In our daily lives we chose our friends.  How different is it in business?  If your business is your “baby” conceived and delivered to the world by you, why wouldn’t you care who befriends your child?  There is an African proverb that says “show me your friend and I will show you your character” (others say “show me your friend and I will tell you who you are”).  If you associate with an individual who has a bad reputation, will you not be perceived in a similar light?  The French say:  Bonne renommée vaut mieux que ceinture dorée. (A good name is worth more than a golden belt) which basically means:  your reputation is more important than riches.  The Jamaicans are more dramatic in their rendition - they say:  If you lie with dogs you rise with flea”.

In business you really do need to choose carefully the organisations with which you choose to partner.  Don’t be afraid to say ‘no’ when it doesn’t feel right.  There may be synergies to be obtained by partnering for after all “good friends are better than pocket money” (Jamaican proverb) and “To be without a friend is to be poor indeed (Tanzanian proverb).  Indeed these liaisons may be mutually beneficial; just follow your intuition.  You may choose to analyse the partnership considering factors such as:  the potential benefits to both parties, a weakness that the partner could help to alleviate, the skills lacking in your organisation, competencies and contacts the partner has that could prove advantageous to you and importantly, their reputation.  Could this be genuinely a win-win situation?

There is an old Chinese Proverb that says: “If you stand straight, do not fear a crooked shadow”.  If however, the person partnering with you does not stand straight, you do have to fear that crooked shadow.  The French gives us: A l'oeuvre, on connaît l'ouvrier (A carpenter is known by his chips).  What do your chips look like now and what would they look like under the proposed partnership? How important is your image to you?   What are your values and how far are you prepared to go?

I’ll give the last word to the Chinese who say “Do not use a hatchet to remove a fly from your friend's forehead”.  Well, if the partnership goes bad you may find yourself doing just that; then you’ll stand to lose everything. 

Not every opportunity is a great opportunity!

Nothing ventured, nothing gained

This British proverb reminds us that in order for us to achieve our objectives in life, we have to venture out and take risks.  Far too often our skills and talents remain latent for fear of failure, rejection or disappointment.  Too often we allow those who dare not take positive steps to stop us in our tracks and block our path to greatness.  We worry about losing the little we have, not realising that once released the seeds are sown to be harvested in due course.

This is how I see it:  There is no perfection in life; indeed life is packed with uncertainty and the onus is on us to make sense out of the chaos of the universe and carve out a niche for our own comfortable existence. Sitting on the fence and waiting is not an option.  In the words of the 26th President of the USA Theodore Roosevelt:  "Far better is it to dare mighty things, to win glorious triumphs, even though checkered by failure...than to rank with those poor spirits who neither enjoy much nor suffer much, because they live in a gray twilight that knows not victory nor defeat."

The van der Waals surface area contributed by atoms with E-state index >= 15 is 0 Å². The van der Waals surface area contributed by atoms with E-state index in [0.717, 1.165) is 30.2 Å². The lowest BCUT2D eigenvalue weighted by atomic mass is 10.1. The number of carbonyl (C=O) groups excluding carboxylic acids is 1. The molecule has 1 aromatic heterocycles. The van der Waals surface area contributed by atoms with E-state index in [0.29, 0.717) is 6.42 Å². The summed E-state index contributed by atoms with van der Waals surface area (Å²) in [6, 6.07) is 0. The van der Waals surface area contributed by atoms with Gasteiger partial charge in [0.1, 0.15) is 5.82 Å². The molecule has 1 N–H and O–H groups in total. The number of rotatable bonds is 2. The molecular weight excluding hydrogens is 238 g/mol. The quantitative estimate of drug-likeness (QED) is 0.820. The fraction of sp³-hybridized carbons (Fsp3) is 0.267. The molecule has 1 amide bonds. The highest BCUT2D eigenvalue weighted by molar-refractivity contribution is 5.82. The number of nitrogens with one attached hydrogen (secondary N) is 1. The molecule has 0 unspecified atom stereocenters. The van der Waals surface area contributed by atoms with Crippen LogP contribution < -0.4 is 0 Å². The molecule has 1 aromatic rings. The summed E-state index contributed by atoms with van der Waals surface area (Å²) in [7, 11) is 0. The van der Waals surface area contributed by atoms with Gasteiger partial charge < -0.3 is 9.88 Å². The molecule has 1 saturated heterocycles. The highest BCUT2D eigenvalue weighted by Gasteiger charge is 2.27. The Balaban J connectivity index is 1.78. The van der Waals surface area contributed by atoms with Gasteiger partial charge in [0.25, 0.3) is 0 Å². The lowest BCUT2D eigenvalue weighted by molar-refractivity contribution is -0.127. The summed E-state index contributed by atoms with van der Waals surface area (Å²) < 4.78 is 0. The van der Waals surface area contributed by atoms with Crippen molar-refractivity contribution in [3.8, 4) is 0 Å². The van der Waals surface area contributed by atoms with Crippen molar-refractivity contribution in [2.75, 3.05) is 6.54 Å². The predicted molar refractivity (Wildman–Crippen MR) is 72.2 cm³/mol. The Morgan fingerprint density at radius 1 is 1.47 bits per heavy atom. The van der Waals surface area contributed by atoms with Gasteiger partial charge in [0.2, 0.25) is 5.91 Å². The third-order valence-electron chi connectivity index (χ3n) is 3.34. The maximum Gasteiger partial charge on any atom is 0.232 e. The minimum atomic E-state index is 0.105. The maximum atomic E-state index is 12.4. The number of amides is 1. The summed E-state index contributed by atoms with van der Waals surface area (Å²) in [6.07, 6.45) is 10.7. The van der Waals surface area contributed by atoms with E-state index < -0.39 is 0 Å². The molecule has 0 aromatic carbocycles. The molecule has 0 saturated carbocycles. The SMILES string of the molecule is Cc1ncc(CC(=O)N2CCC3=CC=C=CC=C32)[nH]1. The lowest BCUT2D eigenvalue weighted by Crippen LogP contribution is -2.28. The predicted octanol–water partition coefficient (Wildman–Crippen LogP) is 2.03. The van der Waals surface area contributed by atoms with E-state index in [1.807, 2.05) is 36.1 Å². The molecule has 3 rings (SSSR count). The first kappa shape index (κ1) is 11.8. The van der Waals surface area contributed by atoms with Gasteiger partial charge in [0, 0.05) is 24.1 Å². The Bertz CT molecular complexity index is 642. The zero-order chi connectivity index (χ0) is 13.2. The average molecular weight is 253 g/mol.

Fear stifles creativity.  There is an old Spanish proverb Con esperanza no se come” which translates [sitting around] in hope will not put food on the table.  It is far better to step out in faith and do the work, considering that the opposite of success is not necessarily failure but lessons of life that prepare us for the rest of the way.  Since “there is no such thing as a free lunch” we should never be tempted by those who would like us to believe that there are easy ways to access large sums of money. It is surprising to see how many people are conned day after day by those who choose to make a career out of scamming.  The Jamaican proverb puts it well: “If yuh waah good, yuh nose haffi run” (If you want good your nose has to run) which basically means, you have to work for what you want. There is no such thing as something for nothing.  Even if it’s from your parents with their unconditional love for you, they want your respect and they also want to know that you will make good use of their gifts.

If you believe in yourself, you are well on your way.  If you don’t believe in yourself, how do you expect others to believe in you?  Are you prepared to put the work in?  Remember, there is no free lunch.  Are you willing to continuously improve your knowledge and skills?  We should all continue to pursue personal and professional development opportunities by attending seminars, networking events, self directed learning and other available media, for it makes us more informed and thus more competitive, and we know not when those skills will be called into action.

What the mind can conceive and believe it can achieve (Napoleon Hill).  Do you think it? Do you believe it?  So why can’t you do it? If we want to succeed we have to take action.  Doing half the work eg, building a website and then waiting for sales to increase is not the way to go.  Once we decide on a course of action we need to develop the right mindset and persistence to counter those who will no doubt undermine our efforts with their negative vibes.  Do not be afraid to make mistakes but be afraid to make the same mistake twice.  Get some good company to support you when the road gets rough:  like-minded people who can share your vision and help you on your journey.  And when the money comes remember the Latin proverb: Money should be mastered, not served.